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Title: More satellites around the nearby spiral galaxy NGC 7331
Author: M. Blauensteiner, I. D. Karachentsev, P. Remmel, P. Riepe, M. E. Sharina, H. Strauss, U. Trulson, T. Zilch

We report the detection of two dwarf galaxies in a projected distance of ~50 kpc from NGC 7331 and suspect the physical nature of dwarfs of this spiral galaxy.

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NGC 7331 (also known as Caldwell 30, UGC 12113 and PGC 69327) is a magnitude +10.4 unbarred spiral galaxy located about 40 million light-years away in the constellation Pegasus.

The galaxy was discovered by the German-British astronomer William Herschel using a 47.5 cm (18.7 inch) f/13 speculum reflecting telescope at an old hunting lodge in Datchet on the 5th September 1784.

The galaxy hosted the Type IIL supernova 1959Dand supernova 2014C

Right ascension 22h 37m 04.1s, Declination +34 24' 56"



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Not far from the Andromeda Galaxy, you'll find the fine but overlooked spiral galaxy NGC 7331. Unlike Andromeda, which spans so much sky its hard to take in at once in a telescope, the delicate spiral arms of NGC 7331 fit nicely into a single field of view at moderate magnification. And if you have a good-sized scope, just to the southwest you might glimpse in a single field of view a fascinating quintet of galaxies some 300 million light years from Earth.

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The spiral galaxy NGC 7331, in Pegasus, can be seen with small telescopes under dark skies as a faint fuzzy spot. It is an island universe similar to our own Galaxy (or maybe somewhat larger) and placed at a distance of 50 million light-years. NGC 7331 was discovered by Wilhelm Herschel in 1784, and it shows all its magnificence in long-exposure photographs taken through large telescopes.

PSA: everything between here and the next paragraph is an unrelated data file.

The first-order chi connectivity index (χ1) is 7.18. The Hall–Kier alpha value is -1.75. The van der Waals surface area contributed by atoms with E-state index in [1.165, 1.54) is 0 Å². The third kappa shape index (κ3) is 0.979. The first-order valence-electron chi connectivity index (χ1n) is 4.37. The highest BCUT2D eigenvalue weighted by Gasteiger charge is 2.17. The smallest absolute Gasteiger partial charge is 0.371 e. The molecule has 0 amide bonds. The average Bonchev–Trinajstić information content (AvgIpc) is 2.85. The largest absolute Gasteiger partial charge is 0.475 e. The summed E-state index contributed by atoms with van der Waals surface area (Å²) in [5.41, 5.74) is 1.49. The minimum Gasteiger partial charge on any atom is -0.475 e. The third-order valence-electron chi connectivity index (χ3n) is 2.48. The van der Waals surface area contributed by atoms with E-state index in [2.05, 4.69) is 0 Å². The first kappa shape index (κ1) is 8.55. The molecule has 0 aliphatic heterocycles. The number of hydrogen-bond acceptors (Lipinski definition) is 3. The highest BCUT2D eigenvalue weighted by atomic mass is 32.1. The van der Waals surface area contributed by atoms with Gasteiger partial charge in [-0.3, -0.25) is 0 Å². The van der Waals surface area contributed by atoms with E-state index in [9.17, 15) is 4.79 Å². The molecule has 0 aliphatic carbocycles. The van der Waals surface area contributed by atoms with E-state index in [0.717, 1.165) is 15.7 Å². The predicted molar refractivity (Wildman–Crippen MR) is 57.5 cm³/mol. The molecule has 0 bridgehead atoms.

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Title: Optical Spectroscopy of the environment of a ULX in NGC 7331
Authors: Pavel K. Abolmasov, Douglas A. Swartz, S. Fabrika, Kajal K. Ghosh, O. Sholukhova, Allyn F. Tennant

Optical photometric and spectroscopic data are presented that show an association of an ultraluminous X-ray source in NGC 7331 with a young star cluster of mass 1.1e5 solar masses and age 4.25 Myr. If the ULX is part of the bright stellar cluster, then the mass of the progenitor of the compact accretor must have been greater than about 40-50 solar masses in order to already have evolved through the supernova stage to a compact object. The companion star is also likely an evolved massive star. The emission line spectrum of the nebula surrounding the cluster can be interpreted as a result of photoionisation by the cluster OB stars with an additional source of shock excitation producing strong [SII], [OI] and NII lines. This additional source appears to be as much as five times more powerful than the supernovae and stellar winds in the cluster can provide. Additional mechanical energy input associated with the ULX itself can help explain the residual shock excited line luminosities of the emission region.

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